Lawrence Oluyede: "Is there a "request for features" place on Microsoft website?"
Heh, probably more Microsoft employees just saw his request than if he did find a "request for features" spot on MS's website. But, does someone know where the official "wishlist" URL is kept?
I agree. CSS makes my site quite a bit smaller than if it had font tags and table tags and all that crud mixed in. Plus, making my font different on every single page here means changing one line in one file.
Don't bash my site for being ugly. That's by design. I'm a lazy bastard and want my site to be readable, but not pretty. You want pretty? Go somewhere else.
Hmm, what's this RSS 2.0 spec?
A personal note: Maryam's mom lives with us. For two days now she's been cooking for the first of the "goodbye to Silicon Valley" parties (tonight's is for Iranian friends and family). Wow, does the home smell good. You all don't know the joys of being married to an Iranian family. They know how to cook and how to party. I'd try to describe all the dishes, but this blog isn't the place. I sure wish Maryam would start a blog and talk about the recipes. By the way, Maryam's mom doesn't speak English -- only Farsi. So, Maryam is my translator. Anyone need to hire a translator?
Now, consider if you are hiring project managers. Who do you hire? Someone who only has a decent resume, or someone who has a decent resume and someone who has a weblog like this? Well, duh! So, get writing!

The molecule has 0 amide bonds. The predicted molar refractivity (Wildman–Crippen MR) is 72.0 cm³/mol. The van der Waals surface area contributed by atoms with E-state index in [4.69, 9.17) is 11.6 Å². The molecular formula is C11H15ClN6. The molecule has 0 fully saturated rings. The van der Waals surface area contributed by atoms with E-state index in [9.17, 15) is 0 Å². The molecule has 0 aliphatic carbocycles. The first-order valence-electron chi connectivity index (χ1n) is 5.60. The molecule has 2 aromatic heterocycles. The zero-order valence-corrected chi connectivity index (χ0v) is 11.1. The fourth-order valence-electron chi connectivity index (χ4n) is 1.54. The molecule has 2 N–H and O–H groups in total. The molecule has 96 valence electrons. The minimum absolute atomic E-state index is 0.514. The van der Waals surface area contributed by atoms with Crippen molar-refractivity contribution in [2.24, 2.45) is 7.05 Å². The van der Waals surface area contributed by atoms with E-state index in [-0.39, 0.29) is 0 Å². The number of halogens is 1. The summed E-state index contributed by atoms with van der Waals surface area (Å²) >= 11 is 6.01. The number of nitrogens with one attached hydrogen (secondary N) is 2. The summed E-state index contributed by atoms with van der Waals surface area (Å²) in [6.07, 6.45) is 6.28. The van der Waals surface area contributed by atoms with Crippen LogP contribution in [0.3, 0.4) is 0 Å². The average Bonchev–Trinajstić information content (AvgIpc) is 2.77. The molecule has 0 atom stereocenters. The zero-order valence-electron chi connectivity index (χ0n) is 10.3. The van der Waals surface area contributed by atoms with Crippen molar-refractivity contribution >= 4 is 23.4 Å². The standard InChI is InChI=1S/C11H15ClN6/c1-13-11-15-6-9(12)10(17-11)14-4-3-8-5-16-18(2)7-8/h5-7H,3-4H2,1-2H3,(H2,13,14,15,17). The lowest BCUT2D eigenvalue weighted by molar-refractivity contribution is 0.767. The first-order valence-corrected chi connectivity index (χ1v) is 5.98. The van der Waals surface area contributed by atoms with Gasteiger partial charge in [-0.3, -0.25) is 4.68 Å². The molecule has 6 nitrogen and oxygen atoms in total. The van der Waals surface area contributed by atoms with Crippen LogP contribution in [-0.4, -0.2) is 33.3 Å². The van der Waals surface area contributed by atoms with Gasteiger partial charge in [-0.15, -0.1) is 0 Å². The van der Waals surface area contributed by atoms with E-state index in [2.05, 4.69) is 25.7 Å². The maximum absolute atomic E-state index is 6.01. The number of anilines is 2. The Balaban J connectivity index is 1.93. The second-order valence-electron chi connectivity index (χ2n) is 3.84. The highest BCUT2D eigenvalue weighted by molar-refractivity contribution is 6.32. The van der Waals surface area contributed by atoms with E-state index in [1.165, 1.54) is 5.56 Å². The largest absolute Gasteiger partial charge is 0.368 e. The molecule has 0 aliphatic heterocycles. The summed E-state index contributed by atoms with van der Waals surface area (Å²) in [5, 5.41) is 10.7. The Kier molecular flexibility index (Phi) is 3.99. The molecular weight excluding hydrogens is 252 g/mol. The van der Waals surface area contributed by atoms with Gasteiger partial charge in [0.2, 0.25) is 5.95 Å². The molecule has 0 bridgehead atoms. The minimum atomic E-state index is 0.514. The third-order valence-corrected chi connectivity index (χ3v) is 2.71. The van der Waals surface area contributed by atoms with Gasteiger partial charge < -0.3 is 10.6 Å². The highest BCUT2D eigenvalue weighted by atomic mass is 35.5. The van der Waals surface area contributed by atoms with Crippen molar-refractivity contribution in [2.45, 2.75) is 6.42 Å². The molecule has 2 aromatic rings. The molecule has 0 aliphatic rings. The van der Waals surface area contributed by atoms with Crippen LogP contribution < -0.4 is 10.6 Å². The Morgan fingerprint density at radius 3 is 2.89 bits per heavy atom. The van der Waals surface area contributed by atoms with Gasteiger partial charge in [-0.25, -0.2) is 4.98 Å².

A few people -- like Joshua over at the Boston Globe -- keyed into the fact that I got my job partly because of my weblog.
My number one advice to everyone around me who is laid off is "teach us something."
Why is this so important? Well, you are a brand. That's a Tom Peterism to be sure, but it's true.
How do you get to be better known in the industry? Teach!
Why do I think Don Box is the geek god of all gods? Because he got up on stage, time after time after time (sometimes naked even!) and taught thousands of people all sorts of things.
Listen, if you're laid off, you have a choice. Do I just sit on the couch and watch Oprah, or do I do something with my life?
Why not write a tip a day until you get a new job? Teach us something useful. Maybe nobody will point to it. Maybe no one will care. But, let's say you're laid off for three months, you'll have published about 90 tips.
At least you'll have something to look back on and feel proud about after you get your job. Now, compare that to watching Oprah. You haven't left any of your knowledge here. You haven't helped your "brand."
Oh, oh. Scott has YAAMR (Yet Another Anti Microsoft Rant). And you guys were wondering if I'd link to stuff like this after I worked for "the borg," right? ;-)
Hey, I've hit "OS-Rot" myself. I'm not gonna hide Windows' negatives under the carpet here, OK? But, on the other side, there are lots of people working hard to solve this problem. If you can provide us with details, that really helps us solve this and make the world a better place for everyone.
I wanna meet Sasha! I've always wanted to go to Switzerland. My mom grew up on the German/Swiss border, so I always feel an affinity toward the Swiss.
Rob Fahrni: "A Silicon Valley based company could buy so much more here in the San Joaquin Valley but they won't even consider it."